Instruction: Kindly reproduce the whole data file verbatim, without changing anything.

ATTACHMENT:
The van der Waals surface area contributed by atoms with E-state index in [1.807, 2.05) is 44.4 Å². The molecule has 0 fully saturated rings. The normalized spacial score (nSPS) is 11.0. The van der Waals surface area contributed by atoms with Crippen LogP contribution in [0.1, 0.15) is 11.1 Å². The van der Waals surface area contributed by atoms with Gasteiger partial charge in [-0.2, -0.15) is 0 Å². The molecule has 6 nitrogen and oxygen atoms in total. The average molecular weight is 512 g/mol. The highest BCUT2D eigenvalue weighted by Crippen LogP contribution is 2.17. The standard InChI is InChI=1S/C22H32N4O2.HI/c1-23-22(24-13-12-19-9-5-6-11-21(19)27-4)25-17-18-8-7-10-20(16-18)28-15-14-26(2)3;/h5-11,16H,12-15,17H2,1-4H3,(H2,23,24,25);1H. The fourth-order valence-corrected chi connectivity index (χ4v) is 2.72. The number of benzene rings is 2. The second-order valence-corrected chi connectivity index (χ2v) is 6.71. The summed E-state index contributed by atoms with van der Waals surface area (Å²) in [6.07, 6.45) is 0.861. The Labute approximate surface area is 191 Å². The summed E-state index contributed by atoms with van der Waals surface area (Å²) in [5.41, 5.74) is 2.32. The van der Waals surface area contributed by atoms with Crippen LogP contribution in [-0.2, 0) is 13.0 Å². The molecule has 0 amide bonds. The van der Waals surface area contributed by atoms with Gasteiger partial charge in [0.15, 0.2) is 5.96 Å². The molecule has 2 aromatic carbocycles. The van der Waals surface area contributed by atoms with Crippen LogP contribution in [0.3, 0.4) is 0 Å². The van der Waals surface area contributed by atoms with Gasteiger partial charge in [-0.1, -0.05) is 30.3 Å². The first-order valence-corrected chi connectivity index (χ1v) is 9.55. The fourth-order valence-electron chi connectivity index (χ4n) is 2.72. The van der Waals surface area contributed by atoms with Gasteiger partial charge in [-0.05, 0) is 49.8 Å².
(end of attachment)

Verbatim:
The van der Waals surface area contributed by atoms with E-state index in [1.807, 2.05) is 44.4 Å². The molecule has 0 fully saturated rings. The normalized spacial score (nSPS) is 11.0. The van der Waals surface area contributed by atoms with Crippen LogP contribution in [0.1, 0.15) is 11.1 Å². The van der Waals surface area contributed by atoms with Gasteiger partial charge in [-0.2, -0.15) is 0 Å². The molecule has 6 nitrogen and oxygen atoms in total. The average molecular weight is 512 g/mol. The highest BCUT2D eigenvalue weighted by Crippen LogP contribution is 2.17. The standard InChI is InChI=1S/C22H32N4O2.HI/c1-23-22(24-13-12-19-9-5-6-11-21(19)27-4)25-17-18-8-7-10-20(16-18)28-15-14-26(2)3;/h5-11,16H,12-15,17H2,1-4H3,(H2,23,24,25);1H. The fourth-order valence-corrected chi connectivity index (χ4v) is 2.72. The number of benzene rings is 2. The second-order valence-corrected chi connectivity index (χ2v) is 6.71. The summed E-state index contributed by atoms with van der Waals surface area (Å²) in [6.07, 6.45) is 0.861. The Labute approximate surface area is 191 Å². The summed E-state index contributed by atoms with van der Waals surface area (Å²) in [5.41, 5.74) is 2.32. The van der Waals surface area contributed by atoms with Crippen LogP contribution in [-0.2, 0) is 13.0 Å². The molecule has 0 amide bonds. The van der Waals surface area contributed by atoms with Gasteiger partial charge in [0.15, 0.2) is 5.96 Å². The molecule has 2 aromatic carbocycles. The van der Waals surface area contributed by atoms with Crippen LogP contribution in [0.3, 0.4) is 0 Å². The van der Waals surface area contributed by atoms with Gasteiger partial charge in [-0.1, -0.05) is 30.3 Å². The first-order valence-corrected chi connectivity index (χ1v) is 9.55. The fourth-order valence-electron chi connectivity index (χ4n) is 2.72. The van der Waals surface area contributed by atoms with Gasteiger partial charge in [-0.05, 0) is 49.8 Å².